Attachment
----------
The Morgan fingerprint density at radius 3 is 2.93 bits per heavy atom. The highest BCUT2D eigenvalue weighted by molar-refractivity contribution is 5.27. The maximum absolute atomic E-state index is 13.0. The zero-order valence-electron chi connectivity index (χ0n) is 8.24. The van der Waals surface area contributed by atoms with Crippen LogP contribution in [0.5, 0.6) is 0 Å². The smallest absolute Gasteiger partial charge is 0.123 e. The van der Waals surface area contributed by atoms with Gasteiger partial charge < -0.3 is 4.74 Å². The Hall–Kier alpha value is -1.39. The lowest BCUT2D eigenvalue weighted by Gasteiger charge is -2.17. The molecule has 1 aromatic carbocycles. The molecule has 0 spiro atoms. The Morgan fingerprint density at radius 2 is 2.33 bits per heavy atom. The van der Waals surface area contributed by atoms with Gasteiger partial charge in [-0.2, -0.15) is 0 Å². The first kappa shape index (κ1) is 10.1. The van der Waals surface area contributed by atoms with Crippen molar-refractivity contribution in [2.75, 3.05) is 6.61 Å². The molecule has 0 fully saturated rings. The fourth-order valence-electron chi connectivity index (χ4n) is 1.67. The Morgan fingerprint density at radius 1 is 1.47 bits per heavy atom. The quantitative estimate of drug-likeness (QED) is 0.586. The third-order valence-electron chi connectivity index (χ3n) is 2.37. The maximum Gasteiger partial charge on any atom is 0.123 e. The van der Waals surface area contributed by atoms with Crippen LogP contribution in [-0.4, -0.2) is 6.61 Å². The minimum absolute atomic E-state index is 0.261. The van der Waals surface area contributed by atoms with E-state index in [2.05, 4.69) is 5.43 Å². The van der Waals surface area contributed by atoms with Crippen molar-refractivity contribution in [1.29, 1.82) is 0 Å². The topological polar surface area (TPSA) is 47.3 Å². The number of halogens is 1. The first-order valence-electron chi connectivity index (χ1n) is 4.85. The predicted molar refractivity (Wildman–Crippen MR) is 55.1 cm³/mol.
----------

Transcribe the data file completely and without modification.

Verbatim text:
The Morgan fingerprint density at radius 3 is 2.93 bits per heavy atom. The highest BCUT2D eigenvalue weighted by molar-refractivity contribution is 5.27. The maximum absolute atomic E-state index is 13.0. The zero-order valence-electron chi connectivity index (χ0n) is 8.24. The van der Waals surface area contributed by atoms with Crippen LogP contribution in [0.5, 0.6) is 0 Å². The smallest absolute Gasteiger partial charge is 0.123 e. The van der Waals surface area contributed by atoms with Gasteiger partial charge < -0.3 is 4.74 Å². The Hall–Kier alpha value is -1.39. The lowest BCUT2D eigenvalue weighted by Gasteiger charge is -2.17. The molecule has 1 aromatic carbocycles. The molecule has 0 spiro atoms. The Morgan fingerprint density at radius 2 is 2.33 bits per heavy atom. The van der Waals surface area contributed by atoms with Gasteiger partial charge in [-0.2, -0.15) is 0 Å². The first kappa shape index (κ1) is 10.1. The van der Waals surface area contributed by atoms with Crippen molar-refractivity contribution in [2.75, 3.05) is 6.61 Å². The molecule has 0 fully saturated rings. The fourth-order valence-electron chi connectivity index (χ4n) is 1.67. The Morgan fingerprint density at radius 1 is 1.47 bits per heavy atom. The quantitative estimate of drug-likeness (QED) is 0.586. The third-order valence-electron chi connectivity index (χ3n) is 2.37. The maximum Gasteiger partial charge on any atom is 0.123 e. The van der Waals surface area contributed by atoms with Crippen LogP contribution in [-0.4, -0.2) is 6.61 Å². The minimum absolute atomic E-state index is 0.261. The van der Waals surface area contributed by atoms with E-state index in [2.05, 4.69) is 5.43 Å². The van der Waals surface area contributed by atoms with Crippen molar-refractivity contribution in [1.29, 1.82) is 0 Å². The topological polar surface area (TPSA) is 47.3 Å². The number of halogens is 1. The first-order valence-electron chi connectivity index (χ1n) is 4.85. The predicted molar refractivity (Wildman–Crippen MR) is 55.1 cm³/mol.